Skip to main content

Columnists Remarkable Providences

Exit strategy

Exit strategy

Better schools can help us transcend racial preferences

Today my oldest son and several thousand other students graduate from the University of Texas at Austin. Pete has worked very hard, and he's also had three visible advantages: the Bible, two parents, Christian schools. How should we be kind to potential college students who don't have those helps?

The official way to help has a public-relations name that's now notorious: "affirmative action." It treats students from racial and ethnic minorities as if none of them had any advantages. It treats white kids as if they all did. That's nuts, but anyone who says so encounters harsh criticism.

My university's controversy-of-the-year came earlier this term when Ward Connerly, a black conservative who two years ago led a successful California drive against affirmative action, came to speak. Try to, that is: Demonstrators with sneering faces and snarling language hooted and hollered so much that he ended up doing only a few minutes of Q&A.

Even that was instructive, however. Many questioners asked what would happen to poor black and Hispanic students if affirmative action disappeared. Mr. Connerly talked about improving pre-college schooling for minority members, yet his assertions that good schooling would make racial preferences unnecessary were met by disbelief.

We need an exit strategy for America concerning Kosovo, but also one for affirmative action: Opposing it on principle is not good if in practice there's no alternative for minority kids. Providentially, I found an alternative this spring when my 14-year-old son Daniel and I drove over to Houston and visited a remarkable school called the KIPP ("knowledge is power program") Academy.

The 275 middle-school students enrolled at KIPP arrive at 7:25 a.m. and leave at 5 p.m. on weekdays. They also come to school on Saturday morning, living by the motto on KIPP's walls: "There are no shortcuts." The students-95 percent black or Hispanic-come to school for half the summer, knifing through Houston heat and their own desire for vacation.

These are not the best and the brightest when they enter KIPP in the fifth grade. They are from neighborhoods filled with illiteracy, drug abuse, broken homes, gangs, teenage pregnancy, juvenile crime, and poverty. Almost all are poor, qualifying for the federal free breakfast and lunch program. Almost half in the fourth grade failed a basic test of reading and math skills.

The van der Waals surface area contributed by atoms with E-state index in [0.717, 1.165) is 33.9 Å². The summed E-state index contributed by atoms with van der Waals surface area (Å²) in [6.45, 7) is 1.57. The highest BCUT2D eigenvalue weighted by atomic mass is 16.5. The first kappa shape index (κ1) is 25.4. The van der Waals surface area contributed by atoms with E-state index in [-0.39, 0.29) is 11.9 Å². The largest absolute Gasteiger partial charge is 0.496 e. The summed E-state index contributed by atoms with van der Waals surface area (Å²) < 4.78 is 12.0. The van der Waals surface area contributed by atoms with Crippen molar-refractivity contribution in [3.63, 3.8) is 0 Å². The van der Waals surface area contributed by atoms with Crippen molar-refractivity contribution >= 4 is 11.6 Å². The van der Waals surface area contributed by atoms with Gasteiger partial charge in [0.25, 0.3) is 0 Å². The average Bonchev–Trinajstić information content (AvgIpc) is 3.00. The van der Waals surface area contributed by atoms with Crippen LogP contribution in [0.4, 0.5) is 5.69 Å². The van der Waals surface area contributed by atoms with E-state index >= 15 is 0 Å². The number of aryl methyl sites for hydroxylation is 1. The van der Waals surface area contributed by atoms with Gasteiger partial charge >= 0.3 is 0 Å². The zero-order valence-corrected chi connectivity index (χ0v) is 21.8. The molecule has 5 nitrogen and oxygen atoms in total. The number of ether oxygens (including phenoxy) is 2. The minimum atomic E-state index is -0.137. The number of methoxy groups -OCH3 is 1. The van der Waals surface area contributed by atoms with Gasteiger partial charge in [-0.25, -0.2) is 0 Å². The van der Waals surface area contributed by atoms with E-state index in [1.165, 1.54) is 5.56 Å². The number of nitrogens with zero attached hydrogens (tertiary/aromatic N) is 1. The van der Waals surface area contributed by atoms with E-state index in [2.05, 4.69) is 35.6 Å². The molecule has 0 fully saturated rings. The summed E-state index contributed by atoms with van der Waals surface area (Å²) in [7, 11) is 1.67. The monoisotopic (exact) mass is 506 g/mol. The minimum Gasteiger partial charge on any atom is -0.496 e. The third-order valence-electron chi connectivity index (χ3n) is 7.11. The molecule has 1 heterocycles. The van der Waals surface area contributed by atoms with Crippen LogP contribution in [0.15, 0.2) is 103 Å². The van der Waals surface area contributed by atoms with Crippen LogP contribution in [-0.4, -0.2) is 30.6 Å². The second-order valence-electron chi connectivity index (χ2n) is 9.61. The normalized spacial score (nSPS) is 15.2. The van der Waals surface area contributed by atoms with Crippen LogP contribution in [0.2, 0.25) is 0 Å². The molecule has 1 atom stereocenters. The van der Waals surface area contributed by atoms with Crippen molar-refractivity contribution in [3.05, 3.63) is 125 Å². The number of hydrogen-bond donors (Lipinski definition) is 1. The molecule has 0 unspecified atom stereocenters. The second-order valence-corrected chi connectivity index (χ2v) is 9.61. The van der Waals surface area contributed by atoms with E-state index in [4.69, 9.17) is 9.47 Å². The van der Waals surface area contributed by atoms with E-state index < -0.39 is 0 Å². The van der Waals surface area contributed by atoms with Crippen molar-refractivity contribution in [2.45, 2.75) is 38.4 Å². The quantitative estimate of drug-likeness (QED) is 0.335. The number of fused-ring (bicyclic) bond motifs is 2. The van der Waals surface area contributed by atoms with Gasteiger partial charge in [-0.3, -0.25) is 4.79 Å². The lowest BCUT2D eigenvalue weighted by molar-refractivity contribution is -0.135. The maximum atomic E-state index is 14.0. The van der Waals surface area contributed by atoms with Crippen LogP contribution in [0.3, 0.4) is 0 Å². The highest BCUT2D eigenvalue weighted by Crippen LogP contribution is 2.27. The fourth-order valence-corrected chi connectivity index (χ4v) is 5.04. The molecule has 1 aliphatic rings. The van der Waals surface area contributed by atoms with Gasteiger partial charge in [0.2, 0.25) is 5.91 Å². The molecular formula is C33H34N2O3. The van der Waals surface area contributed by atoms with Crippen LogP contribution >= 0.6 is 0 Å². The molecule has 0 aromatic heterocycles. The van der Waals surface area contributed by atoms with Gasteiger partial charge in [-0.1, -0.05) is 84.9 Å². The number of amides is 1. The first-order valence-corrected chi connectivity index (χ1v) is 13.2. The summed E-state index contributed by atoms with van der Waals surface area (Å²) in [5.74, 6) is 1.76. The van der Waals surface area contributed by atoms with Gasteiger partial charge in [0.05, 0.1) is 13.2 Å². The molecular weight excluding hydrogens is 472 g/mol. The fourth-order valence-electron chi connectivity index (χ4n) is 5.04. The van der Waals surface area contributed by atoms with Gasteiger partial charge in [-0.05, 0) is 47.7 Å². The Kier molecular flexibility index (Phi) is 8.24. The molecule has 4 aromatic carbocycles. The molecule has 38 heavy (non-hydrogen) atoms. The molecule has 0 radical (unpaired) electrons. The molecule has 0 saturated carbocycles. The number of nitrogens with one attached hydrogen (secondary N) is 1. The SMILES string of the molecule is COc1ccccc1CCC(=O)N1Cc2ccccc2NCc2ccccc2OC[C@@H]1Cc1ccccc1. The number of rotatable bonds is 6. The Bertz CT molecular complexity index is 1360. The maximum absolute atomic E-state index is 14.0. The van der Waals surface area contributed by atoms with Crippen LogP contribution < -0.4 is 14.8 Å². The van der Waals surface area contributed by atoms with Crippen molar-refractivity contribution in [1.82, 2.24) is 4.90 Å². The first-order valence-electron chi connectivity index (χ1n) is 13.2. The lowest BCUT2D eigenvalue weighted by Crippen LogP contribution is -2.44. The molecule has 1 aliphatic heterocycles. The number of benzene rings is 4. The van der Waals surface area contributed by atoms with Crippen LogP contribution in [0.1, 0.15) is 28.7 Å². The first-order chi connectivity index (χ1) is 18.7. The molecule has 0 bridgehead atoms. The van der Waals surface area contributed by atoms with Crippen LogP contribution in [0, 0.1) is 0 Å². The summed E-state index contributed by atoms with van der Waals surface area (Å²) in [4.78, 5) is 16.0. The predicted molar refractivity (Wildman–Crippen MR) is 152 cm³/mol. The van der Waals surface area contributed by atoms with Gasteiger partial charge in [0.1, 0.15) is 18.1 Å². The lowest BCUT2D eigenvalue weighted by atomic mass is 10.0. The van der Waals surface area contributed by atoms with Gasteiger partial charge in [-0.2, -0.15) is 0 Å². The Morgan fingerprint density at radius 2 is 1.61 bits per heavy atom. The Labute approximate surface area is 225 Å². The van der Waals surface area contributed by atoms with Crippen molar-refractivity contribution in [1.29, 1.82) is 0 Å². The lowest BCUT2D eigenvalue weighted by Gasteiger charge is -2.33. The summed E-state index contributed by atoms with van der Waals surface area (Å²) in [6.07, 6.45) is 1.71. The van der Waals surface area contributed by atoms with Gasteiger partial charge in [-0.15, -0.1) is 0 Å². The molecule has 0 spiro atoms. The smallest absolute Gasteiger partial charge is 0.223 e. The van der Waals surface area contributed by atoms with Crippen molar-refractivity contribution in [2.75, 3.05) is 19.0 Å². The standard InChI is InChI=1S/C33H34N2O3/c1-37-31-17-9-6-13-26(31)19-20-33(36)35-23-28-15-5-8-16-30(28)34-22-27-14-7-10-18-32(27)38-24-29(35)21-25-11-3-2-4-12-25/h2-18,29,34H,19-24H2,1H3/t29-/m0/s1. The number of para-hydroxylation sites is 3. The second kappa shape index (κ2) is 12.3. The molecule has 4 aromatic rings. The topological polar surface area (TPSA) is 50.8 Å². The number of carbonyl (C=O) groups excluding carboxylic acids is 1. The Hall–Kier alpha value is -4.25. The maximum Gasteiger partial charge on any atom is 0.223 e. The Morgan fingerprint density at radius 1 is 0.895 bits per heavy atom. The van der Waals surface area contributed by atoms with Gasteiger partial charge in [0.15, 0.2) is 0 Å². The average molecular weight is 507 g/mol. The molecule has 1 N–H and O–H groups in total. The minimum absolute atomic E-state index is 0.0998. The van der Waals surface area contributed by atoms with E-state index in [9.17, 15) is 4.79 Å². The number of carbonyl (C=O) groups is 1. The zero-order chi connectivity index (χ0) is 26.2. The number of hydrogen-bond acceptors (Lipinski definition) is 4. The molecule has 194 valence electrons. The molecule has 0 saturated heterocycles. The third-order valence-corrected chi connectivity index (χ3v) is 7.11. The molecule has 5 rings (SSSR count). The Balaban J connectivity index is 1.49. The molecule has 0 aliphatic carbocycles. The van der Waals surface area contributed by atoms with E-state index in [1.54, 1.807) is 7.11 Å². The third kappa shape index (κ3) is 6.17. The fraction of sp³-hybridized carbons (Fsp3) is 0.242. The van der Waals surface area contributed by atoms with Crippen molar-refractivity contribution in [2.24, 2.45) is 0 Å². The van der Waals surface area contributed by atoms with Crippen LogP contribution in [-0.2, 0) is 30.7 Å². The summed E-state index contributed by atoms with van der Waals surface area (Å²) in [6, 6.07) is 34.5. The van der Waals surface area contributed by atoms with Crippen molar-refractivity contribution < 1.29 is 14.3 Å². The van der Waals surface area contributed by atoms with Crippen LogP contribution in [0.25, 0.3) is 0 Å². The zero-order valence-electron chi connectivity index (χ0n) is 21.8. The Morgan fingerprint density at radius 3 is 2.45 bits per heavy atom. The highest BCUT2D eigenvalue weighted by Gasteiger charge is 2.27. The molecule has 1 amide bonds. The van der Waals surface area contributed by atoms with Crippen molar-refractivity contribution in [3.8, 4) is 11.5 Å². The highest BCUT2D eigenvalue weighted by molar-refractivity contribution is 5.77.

But when they enter a culture that emphasizes learning and hard work, their world changes. Fifth graders in one of the classes we visited were chanting "Gotta read, baby, read! Gotta read, baby, read," and "Knowledge is power, power is money, I want some." They have learned that education is their ticket out of poverty. Without a moment's hesitation they can state the year they are planning to enter college.

Students sign a "Commitment to Excellence" form pledging diligence in attendance and homework. Parents agree to look over homework and push their children. Teachers sign the form also, pledging to be at the school during all the extra hours and to be available for evening consultations by phone.

The change from the culture of barely getting by to a culture of excellence makes a huge difference. A seventh-grade math class we sat in on is studying the same material as Daniel's eighth-grade class at a good Christian school. Students in an eighth-grade English class were discussing a poem not by giving their "feelings" about it, but by analyzing carefully its meter and metaphors.

A few KIPP students leave, unwilling to exchange immediate gratification for long-term satisfaction. But those who stick with the program are, after two years, not only passing basic skills tests but gaining the tools for successful careers at leading universities, without needing any racial preferences to gain admission.

KIPP, alas, is missing what is most important: teaching about God and the way His principles and logic pervade every academic discipline. KIPP is a "charter school," not a private school, which means it has all the advantages and disadvantages of receiving government funds. We desperately need more Christian schools in inner-city areas that teach with KIPP-like intensity.

And yet, God's common grace does underlie KIPP's success. High expectations, dedicated teachers, and longer workdays, weeks, and years: Those climbing tools come right out of the wisdom of Proverbs. Daniel described KIPP well: "The desire to learn is so apparent in these students. What a great place!"

If the Connerly protesters earlier this year had seen a great place like KIPP and understood its potential, they would have realized that we now have the opportunity not only to fight racial preferences but to transcend them. With more KIPPs, in a few years such correctives can be seen as not only wrong but irrelevant. And more students from deprived backgrounds can join other sons of mine at graduation exercises, confident that they've earned the diploma with their own God-given talent.